Budget cuts turns springtime OU into sad dirtpile

I remember being a child and walking along the University of Oklahoma south oval during springtime. Red and white roses cascaded colors like an Alice in Wonderland portrait while the birds chirped a hymn. As late winter melted to spring, the groundskeepers at OU begun to plant their seasonal floral selection for students, faculty, and bystanders alike.

But that was under older, traditional management. That was during a time when beauty was held to the same standards as practicality. Now the times have changed; much like the internal affairs of the current administration, the outside is beginning to wither away.

Via the OU Daily:

University of Oklahoma President James Gallogly said most of the landscaping employees terminated in the Feb. 7 round of layoffs were seasonal workers.

Five personnel positions assigned to the University of Oklahoma’s Health Sciences Center (HSC) landscaping turf management were eliminated due to changes in the campus’ landscaping requirements, a university spokesperson said. The reduction accounts for 29 percent of the HSC’s landscaping department.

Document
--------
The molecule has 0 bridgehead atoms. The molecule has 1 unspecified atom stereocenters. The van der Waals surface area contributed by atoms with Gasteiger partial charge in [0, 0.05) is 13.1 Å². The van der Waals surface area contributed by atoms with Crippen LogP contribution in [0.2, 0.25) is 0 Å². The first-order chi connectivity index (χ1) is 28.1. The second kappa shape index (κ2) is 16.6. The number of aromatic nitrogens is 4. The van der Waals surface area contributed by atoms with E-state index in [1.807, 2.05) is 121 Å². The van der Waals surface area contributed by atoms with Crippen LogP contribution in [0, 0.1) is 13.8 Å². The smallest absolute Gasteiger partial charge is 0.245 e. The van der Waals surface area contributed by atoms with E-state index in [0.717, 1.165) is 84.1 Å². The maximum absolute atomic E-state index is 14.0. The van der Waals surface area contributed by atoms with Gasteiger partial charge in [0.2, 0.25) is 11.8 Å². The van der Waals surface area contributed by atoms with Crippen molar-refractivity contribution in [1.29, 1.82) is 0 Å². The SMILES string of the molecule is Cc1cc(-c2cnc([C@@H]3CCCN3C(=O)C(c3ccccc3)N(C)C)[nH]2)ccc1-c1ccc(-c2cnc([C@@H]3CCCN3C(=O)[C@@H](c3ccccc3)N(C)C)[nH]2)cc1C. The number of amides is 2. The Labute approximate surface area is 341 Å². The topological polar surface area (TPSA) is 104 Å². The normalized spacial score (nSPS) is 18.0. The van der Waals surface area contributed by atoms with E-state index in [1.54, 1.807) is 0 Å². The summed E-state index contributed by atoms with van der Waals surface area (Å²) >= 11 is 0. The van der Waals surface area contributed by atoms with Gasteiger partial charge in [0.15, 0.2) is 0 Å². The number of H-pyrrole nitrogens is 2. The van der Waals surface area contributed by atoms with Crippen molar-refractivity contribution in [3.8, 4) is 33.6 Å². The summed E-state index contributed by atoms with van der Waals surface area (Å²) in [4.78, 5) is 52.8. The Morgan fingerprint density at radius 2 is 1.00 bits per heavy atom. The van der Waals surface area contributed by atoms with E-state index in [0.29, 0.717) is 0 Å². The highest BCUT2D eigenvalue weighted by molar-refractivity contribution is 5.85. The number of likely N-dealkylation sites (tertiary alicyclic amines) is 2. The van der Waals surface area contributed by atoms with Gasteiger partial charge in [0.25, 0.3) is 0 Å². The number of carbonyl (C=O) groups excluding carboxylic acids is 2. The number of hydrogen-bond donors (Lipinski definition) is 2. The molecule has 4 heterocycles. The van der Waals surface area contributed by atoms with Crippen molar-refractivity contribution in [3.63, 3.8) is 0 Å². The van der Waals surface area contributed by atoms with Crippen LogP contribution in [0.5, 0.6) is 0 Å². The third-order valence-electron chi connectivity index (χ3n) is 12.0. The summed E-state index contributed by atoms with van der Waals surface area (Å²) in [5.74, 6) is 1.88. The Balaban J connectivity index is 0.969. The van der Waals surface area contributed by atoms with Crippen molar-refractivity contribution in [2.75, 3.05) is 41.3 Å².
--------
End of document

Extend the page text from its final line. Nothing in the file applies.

Gallogly said the landscaping department previously had landscapers year-round, although during the winter there was not much work to be done.

Since former President David Boren’s departure, President Jim Gallogly has taken the initiative to gut funding from the backbone forward. Where the money is being allocated to is still up for debate. Meanwhile, programs like landscaping are being thinned down to the bare minimum.

For those not familiar with how the formal south oval used to look like, here is a promotional photo for the University of Oklahoma freely used by students during school projects.

Here’s another photo from May of last year:

Here’s what it looks like today. If ever there were an emblematic look at how Gallogly’s administration is handling the university, this photo should do the trick:

Near the end of 2018, the landscaping department lost over 26 utility vehicles including a pick-up truck and a backhoe tractor. These budget cuts dished out by Gallogly’s administration has left the university’s south oval looking less like a fine-arts garden and more like the dirt pile cluttered with colorful weeds. This, of course, is not to the fault of the landscaping crews – the employees can only do what they can while rubbing two nickels together and hoping for a miracle.

He’s no gardener but he enjoys a walk through the flowers. Follow Brandon on Twitter @notshabbywriter.